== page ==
Wednesday, August 22, 2012

VI Manchester Talk May 31, 2012

For Eckhart, Richard of St Victor, Benedict, the Desert solitaries and other like-minded individuals, seeking God means 'living the ordinary through transfigured perception', that is, participation in the daily round of the most mundane human tasks, the vast majority of which in one way or another have to do with taking care of and creating contentment for the body, and therefore for the mind, soul and spirit, which are inextricably interdependent. The seriousness with which this definition insists on incarnation precludes so-called platonising, angelism, the illusion of a life lived in a so-called altered state of consciousness, or in the sexual catatonia of Bernini's bizarre statue of St Teresa in ecstasy.            
Scholars who do not hold the model of two epistemologies in mind often puzzle over thoroughly incarnational writers such as Eckhart and Bonaventure who seem at the last moment to leave incarnation behind. When Eckhart remarks that what is creature or creaturely must be left behind, however, he is not rejecting the material creation but rather indicating a simple shift in attention, a turning away from the self-conscious mind. Similarly in Bonaventure: the Itinerarium builds to the end of Book VI, where there is a sudden  string of paradoxes, which most critics either ignore or try through tortured linearity to explain away. Book VII then speaks in praise of silence. Again, the thoroughly grounded Bonaventure is not denying incarnation, he is simply signalling a change of focus and the eliding of self-consciousness.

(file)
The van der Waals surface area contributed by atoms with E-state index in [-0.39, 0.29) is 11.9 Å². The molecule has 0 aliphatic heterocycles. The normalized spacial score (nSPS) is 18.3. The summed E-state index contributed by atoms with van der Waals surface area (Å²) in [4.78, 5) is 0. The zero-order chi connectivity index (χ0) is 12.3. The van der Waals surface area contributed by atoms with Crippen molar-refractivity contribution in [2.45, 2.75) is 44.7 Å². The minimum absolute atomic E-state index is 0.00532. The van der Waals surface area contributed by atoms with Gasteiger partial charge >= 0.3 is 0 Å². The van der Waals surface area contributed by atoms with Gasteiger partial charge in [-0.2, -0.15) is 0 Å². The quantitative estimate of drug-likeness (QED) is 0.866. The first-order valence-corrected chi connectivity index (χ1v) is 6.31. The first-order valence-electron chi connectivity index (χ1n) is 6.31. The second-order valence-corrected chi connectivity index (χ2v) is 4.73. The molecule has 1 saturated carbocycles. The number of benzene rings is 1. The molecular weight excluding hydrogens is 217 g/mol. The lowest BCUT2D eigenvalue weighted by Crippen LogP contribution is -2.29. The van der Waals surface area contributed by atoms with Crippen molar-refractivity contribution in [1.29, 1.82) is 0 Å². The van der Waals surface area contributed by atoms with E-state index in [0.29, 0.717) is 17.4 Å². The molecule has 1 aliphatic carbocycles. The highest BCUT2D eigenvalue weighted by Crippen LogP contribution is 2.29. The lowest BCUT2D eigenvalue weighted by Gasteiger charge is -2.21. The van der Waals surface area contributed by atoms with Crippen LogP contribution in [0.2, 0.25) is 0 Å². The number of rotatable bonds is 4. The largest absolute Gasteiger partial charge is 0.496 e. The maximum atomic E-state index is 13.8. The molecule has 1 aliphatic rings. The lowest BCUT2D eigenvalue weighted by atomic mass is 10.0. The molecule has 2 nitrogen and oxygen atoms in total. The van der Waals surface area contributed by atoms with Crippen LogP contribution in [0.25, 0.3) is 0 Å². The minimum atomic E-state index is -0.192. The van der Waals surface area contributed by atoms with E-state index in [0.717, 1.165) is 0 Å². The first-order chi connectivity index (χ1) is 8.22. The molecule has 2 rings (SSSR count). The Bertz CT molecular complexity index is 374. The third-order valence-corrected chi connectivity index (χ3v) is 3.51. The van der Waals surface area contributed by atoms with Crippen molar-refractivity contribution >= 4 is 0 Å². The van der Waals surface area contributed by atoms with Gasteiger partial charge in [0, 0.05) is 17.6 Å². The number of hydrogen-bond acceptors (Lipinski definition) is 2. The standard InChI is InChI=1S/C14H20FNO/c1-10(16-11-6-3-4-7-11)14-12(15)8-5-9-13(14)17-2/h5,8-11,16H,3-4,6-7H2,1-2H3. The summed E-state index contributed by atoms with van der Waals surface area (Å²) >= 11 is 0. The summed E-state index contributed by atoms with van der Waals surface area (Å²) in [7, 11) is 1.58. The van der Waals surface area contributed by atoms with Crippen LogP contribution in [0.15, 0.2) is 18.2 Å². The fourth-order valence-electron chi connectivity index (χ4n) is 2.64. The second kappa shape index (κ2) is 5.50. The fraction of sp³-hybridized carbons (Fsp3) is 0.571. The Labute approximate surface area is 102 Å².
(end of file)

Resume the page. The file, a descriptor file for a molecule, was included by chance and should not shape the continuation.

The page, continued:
We need to look again at all of the texts that underlie Western culture through the lens of the two epistemologies, from the most ancient onwards. In this light many texts that have seemed obscure, such as the bible; confusing—such as those of Empedocles and Heraclitus; creation-devaluing—such as those of Plato and the so-called neo-Platonists, or the gnostics—will reveal them to be radically different from the received interpretation. The language of achievement, grasping, and control is entirely inappropriate when talking about these texts, and are indicative that the author who uses them probably has no understanding of the fundamental process at work.


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